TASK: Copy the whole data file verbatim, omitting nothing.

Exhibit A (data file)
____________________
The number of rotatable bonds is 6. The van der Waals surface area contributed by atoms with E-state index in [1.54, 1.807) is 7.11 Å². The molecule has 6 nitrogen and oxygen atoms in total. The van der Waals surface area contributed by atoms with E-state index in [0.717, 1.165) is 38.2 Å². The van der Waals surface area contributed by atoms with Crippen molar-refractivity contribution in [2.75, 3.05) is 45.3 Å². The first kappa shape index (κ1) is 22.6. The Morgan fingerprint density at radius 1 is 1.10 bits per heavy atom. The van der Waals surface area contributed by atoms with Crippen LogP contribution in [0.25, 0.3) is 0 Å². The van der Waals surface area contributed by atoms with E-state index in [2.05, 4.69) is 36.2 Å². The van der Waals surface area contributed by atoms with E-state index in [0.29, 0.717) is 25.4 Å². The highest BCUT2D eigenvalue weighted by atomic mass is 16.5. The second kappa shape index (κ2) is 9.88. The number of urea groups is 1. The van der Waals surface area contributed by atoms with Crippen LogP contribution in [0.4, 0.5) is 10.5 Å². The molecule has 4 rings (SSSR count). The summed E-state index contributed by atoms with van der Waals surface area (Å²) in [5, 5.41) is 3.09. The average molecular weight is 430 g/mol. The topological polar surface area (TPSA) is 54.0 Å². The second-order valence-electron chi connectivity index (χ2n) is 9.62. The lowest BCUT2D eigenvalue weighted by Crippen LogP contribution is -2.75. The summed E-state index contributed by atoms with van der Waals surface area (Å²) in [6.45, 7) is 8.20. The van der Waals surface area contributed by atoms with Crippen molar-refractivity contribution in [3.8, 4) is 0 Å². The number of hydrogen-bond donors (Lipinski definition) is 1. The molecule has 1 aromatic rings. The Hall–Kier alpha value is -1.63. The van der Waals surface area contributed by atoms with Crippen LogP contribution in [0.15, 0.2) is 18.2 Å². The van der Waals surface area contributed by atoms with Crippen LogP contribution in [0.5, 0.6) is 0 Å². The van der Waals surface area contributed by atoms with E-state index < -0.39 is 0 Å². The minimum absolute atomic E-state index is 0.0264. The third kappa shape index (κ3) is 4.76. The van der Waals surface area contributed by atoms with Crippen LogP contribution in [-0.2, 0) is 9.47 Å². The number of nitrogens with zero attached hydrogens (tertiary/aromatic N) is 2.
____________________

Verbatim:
The number of rotatable bonds is 6. The van der Waals surface area contributed by atoms with E-state index in [1.54, 1.807) is 7.11 Å². The molecule has 6 nitrogen and oxygen atoms in total. The van der Waals surface area contributed by atoms with E-state index in [0.717, 1.165) is 38.2 Å². The van der Waals surface area contributed by atoms with Crippen molar-refractivity contribution in [2.75, 3.05) is 45.3 Å². The first kappa shape index (κ1) is 22.6. The Morgan fingerprint density at radius 1 is 1.10 bits per heavy atom. The van der Waals surface area contributed by atoms with Crippen LogP contribution in [0.25, 0.3) is 0 Å². The van der Waals surface area contributed by atoms with E-state index in [2.05, 4.69) is 36.2 Å². The van der Waals surface area contributed by atoms with E-state index in [0.29, 0.717) is 25.4 Å². The highest BCUT2D eigenvalue weighted by atomic mass is 16.5. The second kappa shape index (κ2) is 9.88. The number of urea groups is 1. The van der Waals surface area contributed by atoms with Crippen LogP contribution in [0.4, 0.5) is 10.5 Å². The molecule has 4 rings (SSSR count). The summed E-state index contributed by atoms with van der Waals surface area (Å²) in [5, 5.41) is 3.09. The average molecular weight is 430 g/mol. The topological polar surface area (TPSA) is 54.0 Å². The second-order valence-electron chi connectivity index (χ2n) is 9.62. The lowest BCUT2D eigenvalue weighted by Crippen LogP contribution is -2.75. The summed E-state index contributed by atoms with van der Waals surface area (Å²) in [6.45, 7) is 8.20. The van der Waals surface area contributed by atoms with Crippen molar-refractivity contribution in [3.8, 4) is 0 Å². The number of hydrogen-bond donors (Lipinski definition) is 1. The molecule has 1 aromatic rings. The Hall–Kier alpha value is -1.63. The van der Waals surface area contributed by atoms with Crippen LogP contribution in [0.15, 0.2) is 18.2 Å². The van der Waals surface area contributed by atoms with Crippen LogP contribution in [0.5, 0.6) is 0 Å². The van der Waals surface area contributed by atoms with E-state index < -0.39 is 0 Å². The minimum absolute atomic E-state index is 0.0264. The third kappa shape index (κ3) is 4.76. The van der Waals surface area contributed by atoms with Crippen LogP contribution in [-0.2, 0) is 9.47 Å². The number of nitrogens with zero attached hydrogens (tertiary/aromatic N) is 2.